Review by Bonnie Cehovet
Like most of the Tarot world, I paced back and forth with great expectation, waiting for this book to arrive. It meets and exceeds all expectations, and certainly has its own niche in Llewellyn's Special Topics In Tarot series. Kudos to Llewellyn Publications for teaming two of the Tarot world's finest scholars - Mary K. Greer and Tom Tadfor Little (OK - he dropped the Tadfor for this book, but this is how we know him from Tarot e-groups, and this is how I will always think of him), in a project addressing one of Tarot's biggest sticking points - the Court cards.
One last general "atta girl/atta boy!" before we get into the book - and that is that a singular voice shines through the depth of the material presented - something that does not always hold true when more than one author is involved. We are gifted with the work of two of Tarot's greatest scholars/researchers, the extrovert balancing the introvert, with the end product being a resource worthy of inclusion in all Tarot libraries - whether the owner is a rank beginner or someone who has spent some time and effort gathering their resources.
Understanding The Tarot Court starts our with a foreword by one of my favorite Tarot authors/wise women, Rachel Pollack. Rachel addresses something that I feel is pertinent to the understanding of this book, and that has to do with the evolving nature of Tarot interpretation, especially the influence of the modern therapy movement (i.e. Jung and Perls). She also states something that is evident to those that work with this book, and that is the fact that the authors to a great extent see the court cards as facets of the Seeker's (questioner's) personality, a manner of thinking that I have held since I began the study of Tarot many years ago.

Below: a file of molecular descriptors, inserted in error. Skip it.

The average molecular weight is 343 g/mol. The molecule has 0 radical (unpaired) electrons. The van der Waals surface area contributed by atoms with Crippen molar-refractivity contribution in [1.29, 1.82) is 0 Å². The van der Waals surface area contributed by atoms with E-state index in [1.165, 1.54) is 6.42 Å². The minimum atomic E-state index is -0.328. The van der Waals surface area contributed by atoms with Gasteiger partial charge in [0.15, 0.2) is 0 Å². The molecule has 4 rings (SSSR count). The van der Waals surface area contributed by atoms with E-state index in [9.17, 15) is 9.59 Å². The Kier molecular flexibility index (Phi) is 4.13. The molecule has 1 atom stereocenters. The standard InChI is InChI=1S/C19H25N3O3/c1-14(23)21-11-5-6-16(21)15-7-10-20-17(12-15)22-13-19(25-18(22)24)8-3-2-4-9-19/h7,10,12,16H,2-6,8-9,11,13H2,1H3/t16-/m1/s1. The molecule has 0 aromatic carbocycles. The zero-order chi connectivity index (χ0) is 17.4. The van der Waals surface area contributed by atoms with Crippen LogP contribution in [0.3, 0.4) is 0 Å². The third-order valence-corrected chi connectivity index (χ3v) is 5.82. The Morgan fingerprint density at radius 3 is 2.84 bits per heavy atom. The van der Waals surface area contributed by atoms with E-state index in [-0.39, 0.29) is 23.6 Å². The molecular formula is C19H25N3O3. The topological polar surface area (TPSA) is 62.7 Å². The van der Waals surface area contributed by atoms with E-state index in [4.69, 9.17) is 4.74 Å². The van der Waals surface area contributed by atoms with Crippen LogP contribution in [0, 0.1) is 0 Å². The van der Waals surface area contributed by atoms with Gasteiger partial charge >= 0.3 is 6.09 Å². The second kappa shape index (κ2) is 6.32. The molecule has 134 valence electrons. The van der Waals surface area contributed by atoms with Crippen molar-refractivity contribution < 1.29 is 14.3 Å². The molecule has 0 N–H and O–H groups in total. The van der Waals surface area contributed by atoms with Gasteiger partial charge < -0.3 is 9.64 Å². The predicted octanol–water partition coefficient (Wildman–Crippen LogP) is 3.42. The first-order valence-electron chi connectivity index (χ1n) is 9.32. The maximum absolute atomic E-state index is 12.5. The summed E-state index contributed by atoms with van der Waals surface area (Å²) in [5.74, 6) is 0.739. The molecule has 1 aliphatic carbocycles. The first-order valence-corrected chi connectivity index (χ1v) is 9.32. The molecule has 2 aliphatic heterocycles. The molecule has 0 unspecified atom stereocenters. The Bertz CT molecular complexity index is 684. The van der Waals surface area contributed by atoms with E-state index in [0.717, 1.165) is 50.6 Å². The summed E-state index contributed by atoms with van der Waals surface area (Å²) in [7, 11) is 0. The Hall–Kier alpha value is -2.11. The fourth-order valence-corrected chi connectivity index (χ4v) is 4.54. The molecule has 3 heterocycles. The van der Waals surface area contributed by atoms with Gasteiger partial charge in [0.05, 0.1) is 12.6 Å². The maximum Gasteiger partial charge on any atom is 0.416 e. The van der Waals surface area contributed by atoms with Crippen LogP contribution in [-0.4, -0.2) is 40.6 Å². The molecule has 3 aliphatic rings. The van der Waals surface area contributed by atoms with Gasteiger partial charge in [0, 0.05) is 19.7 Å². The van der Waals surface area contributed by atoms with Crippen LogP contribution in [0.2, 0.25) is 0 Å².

Two trademarks of Mary Greer's work shine through in this book - the first is that she makes excellent use of charts and exercises, so that the student has a chance to see how their studies can be applied in their own lives, and the second is closely tied in - that, while Tarot can certainly be used to read for others, it is a powerful tool for self-growth and personal empowerment.
The exercises start almost immediately - and I would advise the reader to take part, as later exercises are based on the first ones. The authors also suggest starting a Tarot journal for your work with this book and the court cards - and I second that motion! I have never really advocated that with any book, and didn't start this review intending to, but it did seem important to mention that. The first thing to be determined is your personal significator - that is, which of the Tarot court cards represents you. I am not big on significators - in fact, I never use them, but I did the exercise just for the experience, and because I had a hunch that I would need this information later. ;-)
There is an excellent discussion of court card suit and rank, which ends up in a beach party! Never a dull moment in the Tarot world! Doing the work in this chapter, which is aimed at understanding significator's, as well as understanding how the court cards express themselves, is worth the price of admission. Tarot students of all levels will find this book to be a constant learning experience - and they will have great fun along the way! (Think of a slightly toned down Lon Milo DuQuette here.)